Debabelizer is an image import/export and manipulation application for Macs and PCs, developed by Equilibrium: http://www.equilibrium.com/.
When preparing graphics for the web you may use Photoshop, Paintshop Pro, Gimp, etc, etc. These all allow you to create and then save your beautiful graphics as gifs and jpegs, but battle hardened web designers use Debabelizer.
They don't use Debabelizer to edit their images, add text, or draw; they use it to convert the artwork that they've produced in one of the other programs into gifs and jpegs.
So why don't they just use save for web? To answer this question, and understand where Debabelizer fits into a web designer's toolset, it helps if we understand where Debabelizer came from.
De-Babel-izer was originally developed to enable designers and reprographics people to batch convert almost any graphics format, from almost any system, into any other graphics format. It could read image formats from SGI, UN*X, Atari ST, Amiga, and many others, in fact it was the only graphics converter that could read some of these files, apart from the original graphics package on the specific OS.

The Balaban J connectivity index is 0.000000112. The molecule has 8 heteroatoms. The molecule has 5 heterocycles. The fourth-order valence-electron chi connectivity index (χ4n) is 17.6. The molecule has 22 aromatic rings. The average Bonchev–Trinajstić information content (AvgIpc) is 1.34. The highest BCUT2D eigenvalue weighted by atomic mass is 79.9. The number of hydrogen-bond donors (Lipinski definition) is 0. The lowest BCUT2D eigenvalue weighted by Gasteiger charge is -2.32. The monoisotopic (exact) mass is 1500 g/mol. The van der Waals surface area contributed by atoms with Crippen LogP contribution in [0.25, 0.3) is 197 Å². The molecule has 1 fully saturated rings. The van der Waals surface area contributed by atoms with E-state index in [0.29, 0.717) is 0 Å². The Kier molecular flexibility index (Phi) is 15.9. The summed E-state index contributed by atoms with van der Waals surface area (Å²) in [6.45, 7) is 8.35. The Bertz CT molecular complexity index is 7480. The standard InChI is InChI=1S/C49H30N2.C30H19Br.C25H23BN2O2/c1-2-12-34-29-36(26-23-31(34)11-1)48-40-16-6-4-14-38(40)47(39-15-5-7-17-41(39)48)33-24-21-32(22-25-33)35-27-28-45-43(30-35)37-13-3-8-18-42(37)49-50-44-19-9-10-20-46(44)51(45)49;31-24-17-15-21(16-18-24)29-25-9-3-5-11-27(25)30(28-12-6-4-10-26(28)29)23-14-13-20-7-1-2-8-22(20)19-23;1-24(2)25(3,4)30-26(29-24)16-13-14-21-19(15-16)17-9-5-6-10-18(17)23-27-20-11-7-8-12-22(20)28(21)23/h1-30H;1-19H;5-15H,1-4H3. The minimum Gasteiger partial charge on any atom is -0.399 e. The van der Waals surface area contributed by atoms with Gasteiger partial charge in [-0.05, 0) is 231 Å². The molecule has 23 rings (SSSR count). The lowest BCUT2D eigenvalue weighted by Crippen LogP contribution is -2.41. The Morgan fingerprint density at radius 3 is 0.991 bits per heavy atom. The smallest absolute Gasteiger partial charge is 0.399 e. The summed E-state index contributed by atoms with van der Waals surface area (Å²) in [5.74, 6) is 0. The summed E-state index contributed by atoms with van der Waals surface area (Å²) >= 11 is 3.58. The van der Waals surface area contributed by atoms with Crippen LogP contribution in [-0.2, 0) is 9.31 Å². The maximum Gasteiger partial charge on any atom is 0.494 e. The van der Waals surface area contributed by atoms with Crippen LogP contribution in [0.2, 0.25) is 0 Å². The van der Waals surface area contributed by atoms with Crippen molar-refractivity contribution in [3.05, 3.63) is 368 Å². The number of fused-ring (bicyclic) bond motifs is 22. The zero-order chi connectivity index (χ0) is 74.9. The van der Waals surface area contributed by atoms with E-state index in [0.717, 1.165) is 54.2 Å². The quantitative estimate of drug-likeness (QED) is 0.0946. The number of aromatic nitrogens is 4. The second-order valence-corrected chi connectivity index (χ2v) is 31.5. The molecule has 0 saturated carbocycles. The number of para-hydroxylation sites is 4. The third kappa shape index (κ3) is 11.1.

It included a simple way of recording actions on one image (such as cropping, resizing, recolouring) and then applying them to thousands of other images.
When the gif image format arrived in 1987, support for it was added. Equilibrium had already developed powerful algorithms for mapping true colour images onto a fixed size palette of colours that were considered amongst the best available. Because they were coming from a background of batch conversion, they also provided the ability to create an ideal palette (what they have called a super palette) for any number of images.
These technologies allowed web designers to produce better gif images, with smaller file sizes, just by pointing Debabeilizer at their web site. It also meant they could take a series of frames to an animation, find the ideal palette for all of the images, and convert them into the smallest animated gif possible, without any perceived loss in quality.
Debabelizer has lost much of its edge, both because file sizes are less important now internet connections are faster, and because the gif export capabilities of other graphics packages have improved. It still however, remains the package of choice for designers who need to fine tune their images for the best possible results.